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2018 Luxe AWD, Stock + JB4
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Discussion Starter #1
Seeing some tire pressure fluctuation with the colder weather. Yesterday it was a little warmer as I was leaving work and my car did not like 30 psi in the LR tire or the FL tire (I think it may have started out at 29 before I took note). This morning it was colder on my way to work and the car finds 28 psi to be perfectly acceptable on my FL and RR tires. Does anyone know the secret formula for acceptable tire pressures? Also as the tires warm they all get to over 30 but the original wheels throwing the warning do not seem to clear (assuming it may need more time at acceptable pressure for the warning to clear).


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Jeffrey Blessing 3:29 PM 77 KB
 

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The threshold is 8psi. The extreme cold must be messing with your sensors.
 

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The TPMS is designed to alert you when the tire pressure measured by the sensor is 27 PSI or less. The sensors are typically accurate within ± 1 PSI. It's possible that the differences you are seeing at 27 PSI and 28 PSI are due to the variability of the sensor accuracy. How long have you driven at around after your tires have warmed up? It's recommended that you drive at 25 MPH or more for at least 10 minutes for the warnings to clear and that will take longer if it's really cold outside.
 
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Discussion Starter #4
Drove about 25 minutes at various speeds, mostly over 25mph. I looked in the manual and came across this....pretty cool...anyone try this ? Not sure if it was an option or all Q's have it.

Vehicle set-up: 1. Park the vehicle in a safe and level place. 2. Apply the parking brake and place the shift lever in the P (Park) position. 3. Place the ignition switch in the ON position. Do not start the engine. Operation: 1. Add air to the tire. 2. After a few seconds, the hazard indicators will start flashing. 3. When the designated pressure is reached, the horn beeps once and the hazard indicators stop flashing. 4. Perform the above steps for each tire. . If the tire is over-inflated more than approximately 4 psi (30 kPa), the horn beeps and the hazard indicators flash 3 times. To correct the pressure, push the core of the valve stem on the tire briefly to release pressure. When the pressure reaches the designated pressure, the horn beeps once. . If the hazard indicator does not flash within approximately 15 seconds after starting to inflate the tire, it indicates that the Tire Inflation Indicator is not operating. .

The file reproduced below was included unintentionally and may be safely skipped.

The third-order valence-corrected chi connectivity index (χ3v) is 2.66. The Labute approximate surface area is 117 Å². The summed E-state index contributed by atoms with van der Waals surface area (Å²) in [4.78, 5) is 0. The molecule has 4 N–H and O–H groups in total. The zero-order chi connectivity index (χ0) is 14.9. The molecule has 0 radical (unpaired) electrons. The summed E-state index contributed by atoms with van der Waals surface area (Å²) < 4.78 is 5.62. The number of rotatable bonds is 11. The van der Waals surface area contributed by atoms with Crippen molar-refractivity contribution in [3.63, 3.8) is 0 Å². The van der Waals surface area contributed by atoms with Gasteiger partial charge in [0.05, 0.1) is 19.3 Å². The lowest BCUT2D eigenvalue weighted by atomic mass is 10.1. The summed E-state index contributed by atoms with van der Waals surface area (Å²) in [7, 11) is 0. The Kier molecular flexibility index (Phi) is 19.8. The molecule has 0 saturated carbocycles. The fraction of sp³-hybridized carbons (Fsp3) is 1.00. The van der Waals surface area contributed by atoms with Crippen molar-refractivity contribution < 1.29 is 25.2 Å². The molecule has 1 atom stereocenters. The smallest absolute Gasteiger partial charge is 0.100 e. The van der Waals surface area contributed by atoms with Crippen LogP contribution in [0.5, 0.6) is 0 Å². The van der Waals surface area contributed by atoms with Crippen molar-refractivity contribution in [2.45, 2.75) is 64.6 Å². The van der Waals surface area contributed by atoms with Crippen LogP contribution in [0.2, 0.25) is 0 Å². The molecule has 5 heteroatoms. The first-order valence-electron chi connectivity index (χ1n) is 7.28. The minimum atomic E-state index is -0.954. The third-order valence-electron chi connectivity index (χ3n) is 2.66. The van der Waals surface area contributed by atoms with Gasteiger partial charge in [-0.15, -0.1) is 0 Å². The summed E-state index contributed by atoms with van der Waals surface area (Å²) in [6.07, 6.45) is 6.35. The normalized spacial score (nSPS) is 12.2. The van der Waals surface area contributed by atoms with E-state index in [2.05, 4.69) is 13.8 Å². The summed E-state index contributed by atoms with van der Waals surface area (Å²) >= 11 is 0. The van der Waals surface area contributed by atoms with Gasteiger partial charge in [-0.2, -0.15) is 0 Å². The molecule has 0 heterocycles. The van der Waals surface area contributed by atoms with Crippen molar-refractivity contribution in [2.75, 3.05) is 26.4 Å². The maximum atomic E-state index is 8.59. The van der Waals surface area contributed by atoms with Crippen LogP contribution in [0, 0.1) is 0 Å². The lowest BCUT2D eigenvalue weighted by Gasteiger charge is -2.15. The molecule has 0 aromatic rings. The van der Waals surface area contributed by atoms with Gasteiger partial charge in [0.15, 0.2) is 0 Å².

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Drove about 25 minutes at various speeds, mostly over 25mph. I looked in the manual and came across this....pretty cool...anyone try this ? Not sure if it was an option or all Q's have it.

Vehicle set-up: 1. Park the vehicle in a safe and level place. 2. Apply the parking brake and place the shift lever in the P (Park) position. 3. Place the ignition switch in the ON position. Do not start the engine. Operation: 1. Add air to the tire. 2. After a few seconds, the hazard indicators will start flashing. 3. When the designated pressure is reached, the horn beeps once and the hazard indicators stop flashing. 4. Perform the above steps for each tire. . If the tire is over-inflated more than approximately 4 psi (30 kPa), the horn beeps and the hazard indicators flash 3 times. To correct the pressure, push the core of the valve stem on the tire briefly to release pressure. When the pressure reaches the designated pressure, the horn beeps once. . If the hazard indicator does not flash within approximately 15 seconds after starting to inflate the tire, it indicates that the Tire Inflation Indicator is not operating. .
All Q's have the Tire Inflation Indicator system. I use a tire pressure gauge instead as it's more accurate.
 
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All Q's have the Tire Inflation Indicator system. I use a tire pressure gauge instead as it's more accurate.
Same here. Longacre digital gauge for me.
 

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Which model do you have? I've been looking for a decent digital tire gauge
I have a compressor with a 15 gallon tank and a hose reel so I use one of these. Of course it will work fine with a small pancake compressor. Seems pretty accurate. This new model uses 2 AAA batteries instead of a single large button battery. Longer life and easier to change.

 
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Screenshot_20210221-134528_Chrome.jpg
I have been using this Napa gauge for about 15 years. It's never let me down. It has 2 batteries inside that seem to last 2-3 years. Has real thick rubber cover to protect the gauge when you drop it. They also make it with a hose and dual foot chuck for truck and dually tires. I've used it as low as 6.5 psi for the track.
 
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